This was a hard one. I have always held tightly onto my first run-ins with the Dead Milkmen – namely, when “Punk Rock Girl” came into my 10th grade life and captured exactly how I wanted my adult life to turn out. Hell, it’s deplorably possible that I dated a girl for a month based solely on wanting to live in the anatomy of this song. The things we do for love…
The Dead Milkmen sparked my admiration of Philly’s scene (the torch still burns brightly) and the band’s snotty, carefree, jangly approach made more sense to me than the harder edges of Dead Kennedys and Black Flag. Most importantly, these guys were funny. Not just sarcastic, but actually ‘lolz’ funny. They would take down the establishment by making the punks smile, which always has more lasting power than anthems of dissent or push pit party starters.
And that’s probably what I miss the most about them, after wrapping up my third listen of Pretty Music For Pretty People.
Don’t get me wrong, Pretty Music… features excellent musicianship and is a ridiculously eclectic and tight release for a band who took 16 years off between albums and whose surviving original members are all over 50 (original bassist Dave Blood tragically committed suicide in 2004). Typically, these late-career moves are made to suck dry whatever goodwill a band established in their early years for a couple of calculated payouts. New music that comes out of these efforts is often uninspired (Adam, I’m sorry, but fuck Indie Cindy) and at best a sonic mimicry of a band’s time long passed.
Maybe it’s because the Dead Milkmen never really broke beyond college radio waves (excepting a brief rub against MTV’s elbows) that they can make such an earnest and high quality return. Pretty Music… and 2011’s The King In Yellow are both marked by a maturation that keeps the Milkmen current yet recognizable. There is no room for aural boredom on this new album and it’s clear that at the end of the near-hour, the Milkmen still have the sensibility to re-enchant a new generation of listeners. If it were a coffee drink, Pretty Music… would be a French press – smooth and bold, but handmade and gritty all the same. The sonic range is really what gets me. The Milkmen have obviously spent their years of downtime paying attention to what changes developed in the topography of their genre. Pretty Music… is an impressive testament to what keen musicians they are, as they have found a way to marry their distinctive slant to a rich and full musicality. To top it all off, Joe and Rodney somehow sing exactly the same as they did 30 years ago – their vocal performances are top notch, from first to last.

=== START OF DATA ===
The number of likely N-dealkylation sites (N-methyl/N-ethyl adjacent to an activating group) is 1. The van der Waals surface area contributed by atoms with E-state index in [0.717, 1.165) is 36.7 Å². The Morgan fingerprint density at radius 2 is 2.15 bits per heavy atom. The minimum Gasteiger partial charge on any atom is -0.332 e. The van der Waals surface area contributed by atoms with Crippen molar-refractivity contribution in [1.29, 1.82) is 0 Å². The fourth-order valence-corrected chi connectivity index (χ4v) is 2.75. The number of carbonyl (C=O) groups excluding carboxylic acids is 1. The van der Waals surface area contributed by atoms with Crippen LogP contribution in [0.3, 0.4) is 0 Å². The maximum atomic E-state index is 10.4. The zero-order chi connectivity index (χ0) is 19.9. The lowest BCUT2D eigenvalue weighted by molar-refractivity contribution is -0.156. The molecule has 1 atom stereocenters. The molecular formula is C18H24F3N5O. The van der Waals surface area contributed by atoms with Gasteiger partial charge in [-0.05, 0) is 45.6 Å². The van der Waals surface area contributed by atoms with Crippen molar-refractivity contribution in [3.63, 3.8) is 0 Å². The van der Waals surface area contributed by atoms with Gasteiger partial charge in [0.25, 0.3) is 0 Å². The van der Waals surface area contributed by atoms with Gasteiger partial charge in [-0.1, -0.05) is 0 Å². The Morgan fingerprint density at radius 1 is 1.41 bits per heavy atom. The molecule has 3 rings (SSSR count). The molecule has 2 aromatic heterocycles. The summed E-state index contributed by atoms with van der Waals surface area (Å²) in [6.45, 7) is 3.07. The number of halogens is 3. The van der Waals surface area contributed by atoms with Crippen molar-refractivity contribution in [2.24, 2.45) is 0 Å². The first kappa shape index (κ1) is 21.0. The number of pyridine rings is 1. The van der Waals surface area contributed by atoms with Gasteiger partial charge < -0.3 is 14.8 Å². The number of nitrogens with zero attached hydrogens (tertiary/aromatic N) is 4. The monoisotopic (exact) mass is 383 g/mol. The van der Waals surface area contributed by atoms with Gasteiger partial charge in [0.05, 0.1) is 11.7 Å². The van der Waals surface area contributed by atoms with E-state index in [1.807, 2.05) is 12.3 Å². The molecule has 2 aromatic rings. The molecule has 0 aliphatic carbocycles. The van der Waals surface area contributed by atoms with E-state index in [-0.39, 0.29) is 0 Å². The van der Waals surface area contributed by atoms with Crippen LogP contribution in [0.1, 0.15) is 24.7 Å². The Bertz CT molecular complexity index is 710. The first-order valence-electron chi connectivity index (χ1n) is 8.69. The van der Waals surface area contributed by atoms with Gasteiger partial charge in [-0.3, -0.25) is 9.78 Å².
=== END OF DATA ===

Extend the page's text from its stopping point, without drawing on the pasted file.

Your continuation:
Really, the only place where wear and tear show is in the lyrics. As you make your way through these 18 tracks, you start to feel like you’re hanging out with your uncle. Sure, he’s unmarried, chill as hell, and he turned you onto the Minutemen, but he also still clings to a lot of the same arguments and perspectives you grew up listening to him share. Those car ride diatribes might have shaped who you are today, but at 27 you already know that pop music is a money-making machine (the titular opening), 9-5s suck (“I’ve Got To Get My Numbers Up”), Reaganism ruined the 80’s (“Ronald Reagan Killed The Black Dahlia”), and religion can make people stupid (“Big Words Make The Baby Jesus Cry”). By the time you get to “The Sun Turns Our Patio Into A Lifeless Hell,” which roughly feels like hearing “…and another thing!”, you get the sense that Joe and Rodney are maybe less interested in yelling with you than in yelling at you. Like your uncle, you’ll understand where they’re coming from and listen to what they have to say, but at the end of the day, these aren’t your problems.
And you can’t blame them, can you? They don’t know you grew up on South Park, that you listen to NPR and that you donated to crowd fund an immersive theatre experience that unpacks the effect of the Syrian attacks on the slippery slope to World War 3.
There are, of course, exceptions to this impression. On the odder side of the spectrum, you have tracks like “Anthropology Days,” “The Great Boston Molasses Flood,” and “Mary Ann Cotton (The Poisoner’s Song).” These strange history lessons offer breaks from the tirade and are good springboards for Wikipedia binges. Then there’s “Hipster Beard,” which is easily the album’s definitive track. It is as pure an update of the Milkmen’s sharp wit and perspective on modernity as you can find, offering a perfect critique of my own generation’s subtle alcoholism and our bastardized pursuit of Bret Easton Ellis’ devil-may-care lifestyle. It can be argued that through the trendification of shitty beer and the capitalization on our nostalgia, we have become a culturally shiftless group, happy to curate rather than create. They call us out on this one – “Another brilliant plan gets left by the roadside” – while allowing the listener to meet the song halfway, sit with it and unpack its relevance. The track also has a strange “Punk Rock Girl Pt. 2” vibe, one where Joe might revisit the now-closed Zipperhead to find Temptation, a run-of-the-mill women’s clothing store that has two dollar signs on Yelp. “Hipster Beard” could very well be his cry of anguish.
Of course, this is all coming from my current context. If Pretty Music… came out when I first heard the Milkmen, in 2002, you could bet anything that I would have considered it an education. It would have never left my Walkman. I might have become a completely different person for it – who knows? However, the 27-year old me hears the politics and anger of the lyrics as old news for the sake of rehashing old news, possibly for not feeling comfortable talking about things in the current atmosphere. Does that make this a bad album? Fuck no. This is a great album. Do a kid a favor and get them the vinyl for Christmas. In my context, though, my listens only left me wanting more of the fun and funny of Beezlebubba.